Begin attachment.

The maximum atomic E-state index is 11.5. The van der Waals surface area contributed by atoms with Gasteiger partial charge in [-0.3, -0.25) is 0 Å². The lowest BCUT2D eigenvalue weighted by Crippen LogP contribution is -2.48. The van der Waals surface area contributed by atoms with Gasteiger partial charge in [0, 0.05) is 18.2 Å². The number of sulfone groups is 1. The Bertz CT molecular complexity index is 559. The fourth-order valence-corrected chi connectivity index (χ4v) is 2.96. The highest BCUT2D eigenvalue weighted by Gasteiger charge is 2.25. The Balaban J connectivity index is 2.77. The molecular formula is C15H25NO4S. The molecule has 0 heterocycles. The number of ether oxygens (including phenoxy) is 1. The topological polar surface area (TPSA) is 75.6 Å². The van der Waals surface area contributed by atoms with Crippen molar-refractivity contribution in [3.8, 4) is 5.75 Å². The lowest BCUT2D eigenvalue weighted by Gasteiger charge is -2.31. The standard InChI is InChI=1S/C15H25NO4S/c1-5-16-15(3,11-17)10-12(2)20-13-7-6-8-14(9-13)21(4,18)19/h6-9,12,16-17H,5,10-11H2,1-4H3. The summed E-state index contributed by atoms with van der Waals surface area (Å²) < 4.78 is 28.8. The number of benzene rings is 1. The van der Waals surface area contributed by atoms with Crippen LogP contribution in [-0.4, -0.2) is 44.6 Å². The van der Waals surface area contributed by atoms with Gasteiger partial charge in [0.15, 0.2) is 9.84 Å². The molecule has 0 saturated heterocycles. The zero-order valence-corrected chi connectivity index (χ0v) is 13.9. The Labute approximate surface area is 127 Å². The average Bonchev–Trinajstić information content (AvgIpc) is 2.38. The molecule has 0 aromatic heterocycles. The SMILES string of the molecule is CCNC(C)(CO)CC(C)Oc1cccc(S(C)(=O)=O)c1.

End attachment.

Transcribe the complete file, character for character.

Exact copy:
The maximum atomic E-state index is 11.5. The van der Waals surface area contributed by atoms with Gasteiger partial charge in [-0.3, -0.25) is 0 Å². The lowest BCUT2D eigenvalue weighted by Crippen LogP contribution is -2.48. The van der Waals surface area contributed by atoms with Gasteiger partial charge in [0, 0.05) is 18.2 Å². The number of sulfone groups is 1. The Bertz CT molecular complexity index is 559. The fourth-order valence-corrected chi connectivity index (χ4v) is 2.96. The highest BCUT2D eigenvalue weighted by Gasteiger charge is 2.25. The Balaban J connectivity index is 2.77. The molecular formula is C15H25NO4S. The molecule has 0 heterocycles. The number of ether oxygens (including phenoxy) is 1. The topological polar surface area (TPSA) is 75.6 Å². The van der Waals surface area contributed by atoms with Crippen molar-refractivity contribution in [3.8, 4) is 5.75 Å². The lowest BCUT2D eigenvalue weighted by Gasteiger charge is -2.31. The standard InChI is InChI=1S/C15H25NO4S/c1-5-16-15(3,11-17)10-12(2)20-13-7-6-8-14(9-13)21(4,18)19/h6-9,12,16-17H,5,10-11H2,1-4H3. The summed E-state index contributed by atoms with van der Waals surface area (Å²) < 4.78 is 28.8. The number of benzene rings is 1. The van der Waals surface area contributed by atoms with Crippen LogP contribution in [-0.4, -0.2) is 44.6 Å². The van der Waals surface area contributed by atoms with Gasteiger partial charge in [0.15, 0.2) is 9.84 Å². The molecule has 0 saturated heterocycles. The zero-order valence-corrected chi connectivity index (χ0v) is 13.9. The Labute approximate surface area is 127 Å². The average Bonchev–Trinajstić information content (AvgIpc) is 2.38. The molecule has 0 aromatic heterocycles. The SMILES string of the molecule is CCNC(C)(CO)CC(C)Oc1cccc(S(C)(=O)=O)c1.